Strategy consultants McKinsey have suggested that companies which succeed in re-inventing themselves are those that invest more boldly and more broadly than less well performing counterparts. It found more than twice as many leading companies closely tie together their digital and corporate strategies than don’t. What’s more, winners tend to respond to digitalisation by changing their corporate strategies significantly, so that digitalisation is central to the company ethos, rather than simply a standalone project.
Mckinsey's findings are likely to be of interest to the asset finance industry, in which a clear divide has opened up between 'traditional' companies who may have dipped a toe in the water but have not fully taken the plunge into digitalisation, and those who describe themselves as ‘progressive’, with a commitment to digital working throughout.
This divide was studied by Alfa in their latest Digital Directions Research report which found that while 92.5% of progressive asset finance companies agree their organisation has a clearly defined coherent digital strategy that is aligned with the overall corporate objectives, only half (50%) of traditional companies can say the same.
The majority of respondents to Alfa’s survey agreed that a major challenge is the need to recruit staff with different skills to take them on their digital journey.
The majority of respondents to Alfa’s survey agreed that a major challenge is the need to recruit staff with different skills to take them on their digital journey. Both progressive and traditional companies indicated that they had done this. The fleet sector has taken the lead (100% looking for specific expertise), demonstrating its strong commitment to adopting digital solutions wherever possible, ahead of equipment (64%) and retail (87%).
However, none of the respondents have found it an easy process, with 44% finding it ‘hard’ and 30% ‘very hard’ to recruit staff with the new skills needed.
Andy Follows, Managing Director of Aquilae, a former CEO of Tesla Financial Services, and one of the interviewees for the research, did not mince his words when he said, ‘The change of pace today is cruel.There are a large number of people in the workforce who are finding themselves displaced – too old to be digital natives and too young for retirement. Closing the subsequent skills gap is the big issue facing our industry and must be addressed holistically.’
Finding people with critical technical skills for a specific project is part of what’s needed and Alfa’s research showed that can be challenging as asset finance companies are competing head on with a host of other employers looking for tech talent.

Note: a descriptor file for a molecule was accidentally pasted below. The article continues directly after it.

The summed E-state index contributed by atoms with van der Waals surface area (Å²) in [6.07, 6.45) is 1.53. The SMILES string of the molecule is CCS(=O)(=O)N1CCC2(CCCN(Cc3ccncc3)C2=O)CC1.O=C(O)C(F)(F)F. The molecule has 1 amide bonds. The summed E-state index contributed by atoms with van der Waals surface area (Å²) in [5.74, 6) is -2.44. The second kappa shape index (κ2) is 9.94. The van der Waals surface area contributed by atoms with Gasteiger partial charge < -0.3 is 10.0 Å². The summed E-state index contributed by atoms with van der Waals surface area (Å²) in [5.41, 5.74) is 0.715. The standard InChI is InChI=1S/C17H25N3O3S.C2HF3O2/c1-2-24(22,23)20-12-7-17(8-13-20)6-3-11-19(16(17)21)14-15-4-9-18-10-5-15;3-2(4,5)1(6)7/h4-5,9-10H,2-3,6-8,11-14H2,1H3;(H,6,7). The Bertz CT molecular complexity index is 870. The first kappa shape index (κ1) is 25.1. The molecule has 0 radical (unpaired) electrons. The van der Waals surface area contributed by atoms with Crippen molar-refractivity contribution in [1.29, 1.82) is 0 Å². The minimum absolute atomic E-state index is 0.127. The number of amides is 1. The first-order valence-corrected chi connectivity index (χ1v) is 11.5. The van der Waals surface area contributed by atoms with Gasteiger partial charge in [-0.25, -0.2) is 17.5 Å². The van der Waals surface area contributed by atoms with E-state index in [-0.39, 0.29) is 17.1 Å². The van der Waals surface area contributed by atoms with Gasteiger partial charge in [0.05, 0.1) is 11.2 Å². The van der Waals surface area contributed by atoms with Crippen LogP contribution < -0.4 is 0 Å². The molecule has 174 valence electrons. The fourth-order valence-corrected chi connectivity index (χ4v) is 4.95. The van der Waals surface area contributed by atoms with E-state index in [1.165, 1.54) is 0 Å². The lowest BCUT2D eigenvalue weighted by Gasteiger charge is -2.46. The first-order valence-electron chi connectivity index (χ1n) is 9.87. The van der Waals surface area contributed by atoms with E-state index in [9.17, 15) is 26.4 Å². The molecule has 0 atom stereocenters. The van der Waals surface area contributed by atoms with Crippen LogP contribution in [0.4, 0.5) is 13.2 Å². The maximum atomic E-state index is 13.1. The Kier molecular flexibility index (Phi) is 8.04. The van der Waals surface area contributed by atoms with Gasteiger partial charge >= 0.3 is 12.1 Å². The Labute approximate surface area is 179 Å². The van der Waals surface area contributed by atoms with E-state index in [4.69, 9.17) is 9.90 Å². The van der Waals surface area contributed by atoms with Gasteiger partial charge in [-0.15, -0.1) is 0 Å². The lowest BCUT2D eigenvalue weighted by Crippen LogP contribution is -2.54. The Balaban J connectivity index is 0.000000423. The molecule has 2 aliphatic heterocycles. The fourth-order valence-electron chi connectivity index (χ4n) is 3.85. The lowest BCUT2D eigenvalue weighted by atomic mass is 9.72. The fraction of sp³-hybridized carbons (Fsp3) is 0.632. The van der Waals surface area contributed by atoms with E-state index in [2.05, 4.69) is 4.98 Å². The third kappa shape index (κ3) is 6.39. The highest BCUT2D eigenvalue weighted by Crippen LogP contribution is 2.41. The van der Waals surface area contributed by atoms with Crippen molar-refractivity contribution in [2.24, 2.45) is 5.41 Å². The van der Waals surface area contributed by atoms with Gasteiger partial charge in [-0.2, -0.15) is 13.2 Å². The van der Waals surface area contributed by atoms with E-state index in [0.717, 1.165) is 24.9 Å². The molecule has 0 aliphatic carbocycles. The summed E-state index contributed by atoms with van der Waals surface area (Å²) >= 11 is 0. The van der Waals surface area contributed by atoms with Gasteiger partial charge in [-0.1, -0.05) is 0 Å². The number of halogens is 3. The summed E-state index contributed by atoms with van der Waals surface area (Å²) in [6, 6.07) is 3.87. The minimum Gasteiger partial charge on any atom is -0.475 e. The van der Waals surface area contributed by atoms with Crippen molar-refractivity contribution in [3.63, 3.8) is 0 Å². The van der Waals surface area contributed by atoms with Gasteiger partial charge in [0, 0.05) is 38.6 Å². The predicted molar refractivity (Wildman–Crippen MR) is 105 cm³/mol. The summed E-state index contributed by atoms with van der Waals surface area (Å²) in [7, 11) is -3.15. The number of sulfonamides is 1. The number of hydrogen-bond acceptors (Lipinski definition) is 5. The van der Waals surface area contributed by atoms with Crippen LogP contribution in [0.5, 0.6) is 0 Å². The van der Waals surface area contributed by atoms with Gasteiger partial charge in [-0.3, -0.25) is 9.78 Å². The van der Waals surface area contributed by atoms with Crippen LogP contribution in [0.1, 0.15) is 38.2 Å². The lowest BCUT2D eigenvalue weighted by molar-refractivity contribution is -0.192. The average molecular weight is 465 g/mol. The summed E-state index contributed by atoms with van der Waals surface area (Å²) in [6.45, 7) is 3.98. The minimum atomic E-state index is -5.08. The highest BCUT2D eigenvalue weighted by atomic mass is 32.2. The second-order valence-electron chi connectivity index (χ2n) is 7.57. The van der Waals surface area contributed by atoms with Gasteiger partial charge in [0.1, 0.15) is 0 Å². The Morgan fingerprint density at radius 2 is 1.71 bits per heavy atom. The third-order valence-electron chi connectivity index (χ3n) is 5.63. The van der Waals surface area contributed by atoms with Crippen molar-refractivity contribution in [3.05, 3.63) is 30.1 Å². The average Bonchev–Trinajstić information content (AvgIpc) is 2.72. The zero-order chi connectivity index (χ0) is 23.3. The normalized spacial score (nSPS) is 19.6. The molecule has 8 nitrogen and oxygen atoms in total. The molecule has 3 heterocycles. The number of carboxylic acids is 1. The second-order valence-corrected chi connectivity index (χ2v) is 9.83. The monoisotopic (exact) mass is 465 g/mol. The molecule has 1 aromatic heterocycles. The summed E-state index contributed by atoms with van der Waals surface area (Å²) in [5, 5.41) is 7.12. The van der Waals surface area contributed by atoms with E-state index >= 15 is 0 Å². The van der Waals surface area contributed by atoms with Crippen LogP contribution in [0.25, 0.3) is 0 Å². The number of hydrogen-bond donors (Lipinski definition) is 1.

That’s only a part of the story, though. Companies need to think much more broadly, about how they foster an environment that encourages innovation and supports them to find ways to make digitalisation work for them.
This can include looking for third party providers or partners they can work with. BMW Group Financial Services, for instance, has run innovation lab workshops in both the UK and US, challenging young startup operations to find new ways to use technology. In the US, this saw blockchain startup Bloom working on a solution to streamline auto customers’ journey and lending experience.
Bloom uses public-private key encryption underpinning blockchain technology to verify customer identity and to attest to the accuracy of credit history without storing raw customer data on the servers. This means individuals can secure their data on their local device and apply for credit without exposing that data to risk, which Bloom says will provide a faster and easier-to-use onboarding experience.
Such initiatives bring in a fresh perspective from outside to focus on processes. But there is also in-house expertise to be mined, by finding ways to encourage those inside the organisation to become innovative.
However, retraining and refocusing existing staff takes time. Alfa’s research also highlighted that many companies are overlooking a critical resource. They asked if finding technology partners in the sector can help bridge the skills gap instead, but only 34% of respondents reported that they had adopted this approach. That means two-thirds are failing to look at a readily-available source of critical skills.
Steve Taplin, Alfa’s Chief Digital Officer explains: ‘Digitalisation is about creating an ecosystem around the company. IT partners can help the process of digitalisation by highlighting the possibilities for innovation and helping to build end-to-end solutions across all of their current processes and products.’
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